Part II: Mulholland Drive, Boogie Nights, Manhattan, and 8 1/2 plus Wild Strawberries (which I wrote).
Part III: Cliffhanger, Werckmeister Harmonies, Dawn of the Dead, and No Country For Old Men (which I wrote).
Part IV: Do The Right Thing, Apocalypse Now, Barbarella, La Dolce Vita, and The Searchers (which I wrote).
Part V: The Wild Bunch (which I wrote), Blow Out, Goodfellas, Dead Man (which I wrote), Jackie Brown, and Jaws plus Star Wars.
Check 'em out!
Music Library - The Casting Couch, Cat Power, Catherine Marchese/Emile Naoumoff/Erik Satie, Cave Singers, Cecil Taylor, Centro-Matic
Blah, been sick all week. Anyway, here's some music reviews for your pleasure.
The Casting Couch - Row Your Boat and Live Tracks from the Flaming Lips Hoot Night. Much-lamented (from me, at least) local band that played alt-country with Elephant Six-ish psychedelic flourishes. Great stuff!
Cat Power - Moon Pix, You Are Free, The Greatest. Three vastly different albums from Chan Marshall that all sound like each other without sounding alike at all. On Moon Pix, she's backed by 2/3 of The Dirty Three, and the album is suitably abstract. You Are Free is a more rocking affair, and The Greatest has Memphis soul slathered across it. I was rather indifferent to Ms. Marhall the first few times I heard her, but she has grown on me over time.
Catherine Marchese / Emile Naoumoff - "La Balançoire" (Erik Satie, Composer). This is "The See-Saw," the short track that Richard Thompson plays at the end of "The Great Valerio." I have more Satie, but I think it's filed under his own name.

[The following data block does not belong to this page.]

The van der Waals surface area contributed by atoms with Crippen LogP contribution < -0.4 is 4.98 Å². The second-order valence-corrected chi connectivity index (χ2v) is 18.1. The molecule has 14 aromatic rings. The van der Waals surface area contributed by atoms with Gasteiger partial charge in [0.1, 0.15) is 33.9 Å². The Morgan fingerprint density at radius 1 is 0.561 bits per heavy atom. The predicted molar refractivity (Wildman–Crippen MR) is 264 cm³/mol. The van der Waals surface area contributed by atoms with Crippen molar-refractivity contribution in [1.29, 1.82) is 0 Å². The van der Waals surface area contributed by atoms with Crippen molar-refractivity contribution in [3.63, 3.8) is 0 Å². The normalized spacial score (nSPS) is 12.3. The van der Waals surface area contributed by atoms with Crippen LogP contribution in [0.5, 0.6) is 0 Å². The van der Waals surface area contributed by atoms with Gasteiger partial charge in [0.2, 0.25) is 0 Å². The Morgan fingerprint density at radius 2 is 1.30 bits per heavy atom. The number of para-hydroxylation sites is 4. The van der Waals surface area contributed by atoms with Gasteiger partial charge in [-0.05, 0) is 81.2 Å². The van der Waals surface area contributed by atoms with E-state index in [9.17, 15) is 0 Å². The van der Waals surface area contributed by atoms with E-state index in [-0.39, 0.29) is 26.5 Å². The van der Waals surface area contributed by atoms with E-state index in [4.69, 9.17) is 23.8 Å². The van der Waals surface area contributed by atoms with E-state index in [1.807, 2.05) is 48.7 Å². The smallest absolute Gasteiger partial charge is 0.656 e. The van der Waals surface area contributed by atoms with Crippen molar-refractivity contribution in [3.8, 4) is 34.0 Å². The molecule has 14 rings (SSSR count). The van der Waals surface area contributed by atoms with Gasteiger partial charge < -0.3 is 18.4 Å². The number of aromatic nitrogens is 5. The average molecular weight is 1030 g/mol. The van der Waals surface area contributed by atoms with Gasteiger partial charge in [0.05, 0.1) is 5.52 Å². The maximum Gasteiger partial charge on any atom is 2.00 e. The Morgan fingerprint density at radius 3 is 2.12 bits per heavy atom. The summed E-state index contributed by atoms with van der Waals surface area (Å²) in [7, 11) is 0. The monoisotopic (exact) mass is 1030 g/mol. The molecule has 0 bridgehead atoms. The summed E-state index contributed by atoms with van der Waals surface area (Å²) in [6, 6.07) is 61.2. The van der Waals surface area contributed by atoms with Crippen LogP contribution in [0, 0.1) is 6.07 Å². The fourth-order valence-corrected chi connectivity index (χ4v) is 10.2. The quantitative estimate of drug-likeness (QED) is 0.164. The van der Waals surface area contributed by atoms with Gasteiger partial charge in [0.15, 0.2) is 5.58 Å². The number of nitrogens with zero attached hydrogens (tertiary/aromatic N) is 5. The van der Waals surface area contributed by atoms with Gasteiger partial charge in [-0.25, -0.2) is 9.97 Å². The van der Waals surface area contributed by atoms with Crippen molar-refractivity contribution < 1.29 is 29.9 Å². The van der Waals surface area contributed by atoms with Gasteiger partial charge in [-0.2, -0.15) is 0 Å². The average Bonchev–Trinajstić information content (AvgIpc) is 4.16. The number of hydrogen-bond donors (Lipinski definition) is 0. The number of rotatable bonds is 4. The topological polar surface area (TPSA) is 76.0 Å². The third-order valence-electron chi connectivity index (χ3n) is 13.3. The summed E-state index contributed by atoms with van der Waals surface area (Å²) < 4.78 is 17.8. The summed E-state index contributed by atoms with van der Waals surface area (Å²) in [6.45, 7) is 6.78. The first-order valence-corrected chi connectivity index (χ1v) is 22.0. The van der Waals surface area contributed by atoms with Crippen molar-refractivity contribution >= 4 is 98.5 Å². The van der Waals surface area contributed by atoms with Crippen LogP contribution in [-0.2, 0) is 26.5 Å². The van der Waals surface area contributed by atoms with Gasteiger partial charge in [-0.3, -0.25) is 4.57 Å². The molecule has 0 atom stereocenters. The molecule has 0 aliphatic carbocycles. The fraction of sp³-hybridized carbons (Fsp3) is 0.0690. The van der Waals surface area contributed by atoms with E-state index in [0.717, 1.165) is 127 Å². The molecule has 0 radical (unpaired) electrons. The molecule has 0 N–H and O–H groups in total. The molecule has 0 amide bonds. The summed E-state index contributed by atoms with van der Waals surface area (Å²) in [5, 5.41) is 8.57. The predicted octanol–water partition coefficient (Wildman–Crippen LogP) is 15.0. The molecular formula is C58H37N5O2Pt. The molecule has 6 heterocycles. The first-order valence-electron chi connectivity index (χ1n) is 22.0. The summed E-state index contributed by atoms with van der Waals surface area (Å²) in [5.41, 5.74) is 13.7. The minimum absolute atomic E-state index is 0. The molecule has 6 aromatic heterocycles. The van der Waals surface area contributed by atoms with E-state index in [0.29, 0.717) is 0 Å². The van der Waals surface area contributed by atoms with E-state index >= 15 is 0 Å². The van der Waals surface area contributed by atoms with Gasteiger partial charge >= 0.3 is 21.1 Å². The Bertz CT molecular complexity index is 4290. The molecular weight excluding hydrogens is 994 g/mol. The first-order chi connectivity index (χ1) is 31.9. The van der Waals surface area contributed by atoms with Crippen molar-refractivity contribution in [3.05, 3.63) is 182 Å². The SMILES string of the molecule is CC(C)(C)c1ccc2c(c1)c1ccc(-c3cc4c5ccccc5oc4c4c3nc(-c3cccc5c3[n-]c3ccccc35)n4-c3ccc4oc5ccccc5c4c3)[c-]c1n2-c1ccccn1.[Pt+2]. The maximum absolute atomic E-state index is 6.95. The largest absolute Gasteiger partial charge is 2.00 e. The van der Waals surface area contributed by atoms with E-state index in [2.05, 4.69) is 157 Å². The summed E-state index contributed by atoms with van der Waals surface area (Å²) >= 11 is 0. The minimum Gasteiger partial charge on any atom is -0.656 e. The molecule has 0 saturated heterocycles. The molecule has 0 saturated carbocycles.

The Cave Singers - "Seeds Of Night." Pleasant alt-country track that eMusic offered for free a while back. I usually delete those, but not this one. It's pretty good.
Cecil Taylor - Looking Ahead, Air, Student Studies, Unit Structures, Indent, and "In Florescence." Taylor is one of the parents of free-jazz, and it's interesting to hear how his ideas progressed from the 1958 Looking Ahead through the 1961 Air to the wild sounds of the late 60s (Student Studies, Unit Structures), early 70s (Indent), and into the 80s ("In Florescence").
Centro-Matic - The Static vs. The Strings Vol. 1, All The Falsest Hearts Can Try, South San Gabriel Songs/Music, Love You Just the Same, Flashes and Cables EP. The first albums are like the Flaming Lips with a more pronounced folk bent. At South San Gabriel Songs/Music, the band peels off the folk into the side project South San Gabriel, which, like Califone, mixes Americana with electronics. The latter albums are more rocking, but I've never managed the enthusiasm to pick up any further Centro-Matic (I think there's only two later albums and two earlier ones).